'...There is an expectation that London 2012 will 'set new standards of sustainability'. This is happening in construction where the ODA is setting an excellent example which should be followed by other public sector construction projects. We expect London 2012 to have a positive influence over other sectors such as event management, transport, catering, property development, education and the general public.'
This is something I have noticed too. It is really gratifying to hear suppliers and other partners tell us that because of the sustainability questions we have been asking of them, they have taken a fresh look at some of their own practices and made changes which are already proving beneficial to their businesses. This is what I call a 'living legacy' of the Games.
Of course we still have lots more to do. The scope of what we're doing across the project is pretty vast – and in places, extremely challenging. We don’t profess to have the answers to everything just yet, but we aren’t shying away from the issues. In many respects there is no template for us to follow – CSL's report acknowledges for example that our work on measuring the carbon footprint of the London 2012 project is groundbreaking. This is in fact the first part of our much awaited carbon management strategy which will set out later this year how we plan to reduce our carbon footprint, continue to measure it, assure our performance and finally address the impact of unavoidable, residual greenhouse gas emissions.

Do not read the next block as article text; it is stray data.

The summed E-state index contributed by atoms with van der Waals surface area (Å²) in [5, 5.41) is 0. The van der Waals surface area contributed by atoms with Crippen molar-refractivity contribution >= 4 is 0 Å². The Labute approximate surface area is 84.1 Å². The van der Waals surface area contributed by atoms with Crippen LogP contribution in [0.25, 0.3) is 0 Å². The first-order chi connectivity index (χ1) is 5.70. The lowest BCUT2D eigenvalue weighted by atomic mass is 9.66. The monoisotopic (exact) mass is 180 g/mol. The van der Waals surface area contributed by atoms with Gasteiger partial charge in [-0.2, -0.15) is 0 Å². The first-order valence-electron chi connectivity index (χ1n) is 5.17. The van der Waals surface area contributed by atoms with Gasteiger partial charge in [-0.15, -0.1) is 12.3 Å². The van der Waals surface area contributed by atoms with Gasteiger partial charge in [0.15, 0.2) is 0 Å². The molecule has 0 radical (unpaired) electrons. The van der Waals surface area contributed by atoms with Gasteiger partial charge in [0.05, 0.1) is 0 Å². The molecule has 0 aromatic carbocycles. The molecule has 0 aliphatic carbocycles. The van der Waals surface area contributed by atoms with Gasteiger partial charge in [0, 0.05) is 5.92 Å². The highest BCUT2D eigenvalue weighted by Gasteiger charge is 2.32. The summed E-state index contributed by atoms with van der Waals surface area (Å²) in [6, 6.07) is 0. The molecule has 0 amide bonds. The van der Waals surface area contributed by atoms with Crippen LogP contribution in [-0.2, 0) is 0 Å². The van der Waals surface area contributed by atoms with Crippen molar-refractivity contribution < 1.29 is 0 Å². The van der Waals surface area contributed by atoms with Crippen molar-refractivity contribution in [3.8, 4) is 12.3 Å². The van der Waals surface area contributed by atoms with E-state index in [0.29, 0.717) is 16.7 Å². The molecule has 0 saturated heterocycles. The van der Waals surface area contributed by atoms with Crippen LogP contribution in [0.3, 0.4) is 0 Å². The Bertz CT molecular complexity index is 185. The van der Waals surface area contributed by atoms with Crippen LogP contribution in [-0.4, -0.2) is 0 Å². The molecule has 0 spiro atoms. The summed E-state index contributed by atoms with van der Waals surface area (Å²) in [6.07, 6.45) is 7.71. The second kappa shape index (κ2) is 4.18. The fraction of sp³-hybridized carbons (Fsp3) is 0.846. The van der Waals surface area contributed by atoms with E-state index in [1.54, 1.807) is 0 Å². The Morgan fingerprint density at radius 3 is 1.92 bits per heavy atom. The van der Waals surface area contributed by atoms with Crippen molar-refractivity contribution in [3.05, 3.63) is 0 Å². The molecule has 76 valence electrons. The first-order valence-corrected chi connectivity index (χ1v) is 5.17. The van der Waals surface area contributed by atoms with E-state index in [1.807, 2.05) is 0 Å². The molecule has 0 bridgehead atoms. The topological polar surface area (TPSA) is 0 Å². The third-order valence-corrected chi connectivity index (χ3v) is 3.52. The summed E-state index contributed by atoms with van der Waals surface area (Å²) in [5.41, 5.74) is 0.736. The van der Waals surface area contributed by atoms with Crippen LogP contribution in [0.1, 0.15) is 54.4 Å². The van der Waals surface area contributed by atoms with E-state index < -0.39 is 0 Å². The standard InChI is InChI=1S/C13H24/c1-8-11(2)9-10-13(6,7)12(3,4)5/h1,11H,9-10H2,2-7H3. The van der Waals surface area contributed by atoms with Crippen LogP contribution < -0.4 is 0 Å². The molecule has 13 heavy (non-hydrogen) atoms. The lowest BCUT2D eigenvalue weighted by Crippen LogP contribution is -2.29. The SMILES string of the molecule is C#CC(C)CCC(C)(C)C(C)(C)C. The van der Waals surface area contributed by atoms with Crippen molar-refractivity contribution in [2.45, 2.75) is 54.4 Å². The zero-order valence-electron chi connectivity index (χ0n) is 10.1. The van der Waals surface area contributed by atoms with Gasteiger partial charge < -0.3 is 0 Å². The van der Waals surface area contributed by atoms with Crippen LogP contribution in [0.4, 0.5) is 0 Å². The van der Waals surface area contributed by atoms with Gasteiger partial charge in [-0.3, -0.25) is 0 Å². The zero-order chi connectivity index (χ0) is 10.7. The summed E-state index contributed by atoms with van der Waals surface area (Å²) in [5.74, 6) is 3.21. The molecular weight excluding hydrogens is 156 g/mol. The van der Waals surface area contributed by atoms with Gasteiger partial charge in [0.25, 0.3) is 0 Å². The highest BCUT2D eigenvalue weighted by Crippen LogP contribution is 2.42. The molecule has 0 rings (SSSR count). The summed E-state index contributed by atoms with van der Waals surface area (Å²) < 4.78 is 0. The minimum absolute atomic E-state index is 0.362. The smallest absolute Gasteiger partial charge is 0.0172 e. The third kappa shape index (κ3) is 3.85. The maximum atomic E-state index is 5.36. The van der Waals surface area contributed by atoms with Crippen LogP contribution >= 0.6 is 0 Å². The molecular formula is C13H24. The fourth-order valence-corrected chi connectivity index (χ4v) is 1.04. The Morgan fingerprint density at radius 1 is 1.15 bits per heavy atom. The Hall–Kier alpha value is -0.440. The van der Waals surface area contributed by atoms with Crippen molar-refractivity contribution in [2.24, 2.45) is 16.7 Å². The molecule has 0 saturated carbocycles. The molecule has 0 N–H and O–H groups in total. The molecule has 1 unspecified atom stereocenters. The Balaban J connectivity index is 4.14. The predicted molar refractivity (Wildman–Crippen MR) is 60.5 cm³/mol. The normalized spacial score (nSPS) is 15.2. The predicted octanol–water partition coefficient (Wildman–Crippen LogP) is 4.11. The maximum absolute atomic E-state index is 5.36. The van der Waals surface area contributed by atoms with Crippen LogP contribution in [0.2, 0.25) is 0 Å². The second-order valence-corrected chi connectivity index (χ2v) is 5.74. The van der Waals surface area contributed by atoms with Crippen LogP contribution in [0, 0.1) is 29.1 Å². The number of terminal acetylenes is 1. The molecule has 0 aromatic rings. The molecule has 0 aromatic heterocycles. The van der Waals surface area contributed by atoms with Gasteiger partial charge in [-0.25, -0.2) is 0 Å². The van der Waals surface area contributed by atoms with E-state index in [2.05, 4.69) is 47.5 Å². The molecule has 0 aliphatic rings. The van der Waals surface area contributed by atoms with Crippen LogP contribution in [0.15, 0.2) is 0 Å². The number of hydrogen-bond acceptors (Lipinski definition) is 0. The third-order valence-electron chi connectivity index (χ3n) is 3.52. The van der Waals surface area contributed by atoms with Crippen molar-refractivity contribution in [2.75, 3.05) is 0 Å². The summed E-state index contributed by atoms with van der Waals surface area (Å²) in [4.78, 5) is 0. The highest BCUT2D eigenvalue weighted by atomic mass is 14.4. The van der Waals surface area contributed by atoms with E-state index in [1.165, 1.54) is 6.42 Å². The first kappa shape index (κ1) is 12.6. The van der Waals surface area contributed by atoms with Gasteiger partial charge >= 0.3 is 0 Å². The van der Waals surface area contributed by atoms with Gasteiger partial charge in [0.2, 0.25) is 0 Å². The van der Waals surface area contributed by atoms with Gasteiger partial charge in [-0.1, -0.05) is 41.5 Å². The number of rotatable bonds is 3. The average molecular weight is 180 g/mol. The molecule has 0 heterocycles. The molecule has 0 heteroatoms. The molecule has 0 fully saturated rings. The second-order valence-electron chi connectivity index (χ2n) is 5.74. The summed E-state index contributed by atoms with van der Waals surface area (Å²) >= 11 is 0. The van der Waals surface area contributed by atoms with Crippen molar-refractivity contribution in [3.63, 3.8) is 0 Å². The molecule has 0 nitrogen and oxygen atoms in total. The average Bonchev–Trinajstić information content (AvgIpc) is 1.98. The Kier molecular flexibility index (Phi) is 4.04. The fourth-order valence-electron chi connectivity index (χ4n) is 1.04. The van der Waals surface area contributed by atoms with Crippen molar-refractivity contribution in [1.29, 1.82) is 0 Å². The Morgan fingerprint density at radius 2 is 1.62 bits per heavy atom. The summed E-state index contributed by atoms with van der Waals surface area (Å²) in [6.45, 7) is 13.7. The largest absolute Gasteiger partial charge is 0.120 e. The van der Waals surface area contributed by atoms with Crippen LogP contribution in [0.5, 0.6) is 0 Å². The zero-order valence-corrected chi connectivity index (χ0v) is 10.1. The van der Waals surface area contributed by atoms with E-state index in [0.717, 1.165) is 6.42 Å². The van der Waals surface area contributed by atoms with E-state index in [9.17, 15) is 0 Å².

It is no exaggeration to say that this will be of interest to other major event organisers and future host cities as well as construction and infrastructure projects generally. The issues are complex but common to all. The solutions are certainly not simple. But in the year of next United Nations Climate Change Conference (in Copenhagen in December) when world leaders will come together to discuss future policy on climate change, it is all the more exciting that London 2012 can be part of this wider debate. More living legacy.